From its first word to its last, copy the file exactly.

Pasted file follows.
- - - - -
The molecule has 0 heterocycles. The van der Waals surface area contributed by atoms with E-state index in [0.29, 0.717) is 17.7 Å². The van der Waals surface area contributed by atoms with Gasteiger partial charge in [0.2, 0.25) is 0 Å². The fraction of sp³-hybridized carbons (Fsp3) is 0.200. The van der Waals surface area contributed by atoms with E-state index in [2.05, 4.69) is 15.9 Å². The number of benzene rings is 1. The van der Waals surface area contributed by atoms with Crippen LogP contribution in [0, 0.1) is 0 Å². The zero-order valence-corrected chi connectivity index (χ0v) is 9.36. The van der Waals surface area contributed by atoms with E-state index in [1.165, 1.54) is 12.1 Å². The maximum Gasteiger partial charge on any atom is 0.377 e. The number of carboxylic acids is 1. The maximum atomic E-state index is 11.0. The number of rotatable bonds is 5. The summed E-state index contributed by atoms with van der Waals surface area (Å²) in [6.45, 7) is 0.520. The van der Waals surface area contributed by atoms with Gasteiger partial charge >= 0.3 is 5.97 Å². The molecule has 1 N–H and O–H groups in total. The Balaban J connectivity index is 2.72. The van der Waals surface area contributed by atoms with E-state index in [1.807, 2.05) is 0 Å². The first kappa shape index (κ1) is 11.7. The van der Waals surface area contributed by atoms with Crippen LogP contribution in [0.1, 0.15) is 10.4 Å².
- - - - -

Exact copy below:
The molecule has 0 heterocycles. The van der Waals surface area contributed by atoms with E-state index in [0.29, 0.717) is 17.7 Å². The van der Waals surface area contributed by atoms with Gasteiger partial charge in [0.2, 0.25) is 0 Å². The fraction of sp³-hybridized carbons (Fsp3) is 0.200. The van der Waals surface area contributed by atoms with E-state index in [2.05, 4.69) is 15.9 Å². The number of benzene rings is 1. The van der Waals surface area contributed by atoms with Crippen LogP contribution in [0, 0.1) is 0 Å². The zero-order valence-corrected chi connectivity index (χ0v) is 9.36. The van der Waals surface area contributed by atoms with E-state index in [1.165, 1.54) is 12.1 Å². The maximum Gasteiger partial charge on any atom is 0.377 e. The number of carboxylic acids is 1. The maximum atomic E-state index is 11.0. The number of rotatable bonds is 5. The summed E-state index contributed by atoms with van der Waals surface area (Å²) in [6.45, 7) is 0.520. The van der Waals surface area contributed by atoms with Gasteiger partial charge >= 0.3 is 5.97 Å². The molecule has 1 N–H and O–H groups in total. The Balaban J connectivity index is 2.72. The van der Waals surface area contributed by atoms with E-state index in [1.807, 2.05) is 0 Å². The first kappa shape index (κ1) is 11.7. The van der Waals surface area contributed by atoms with Crippen LogP contribution in [0.1, 0.15) is 10.4 Å².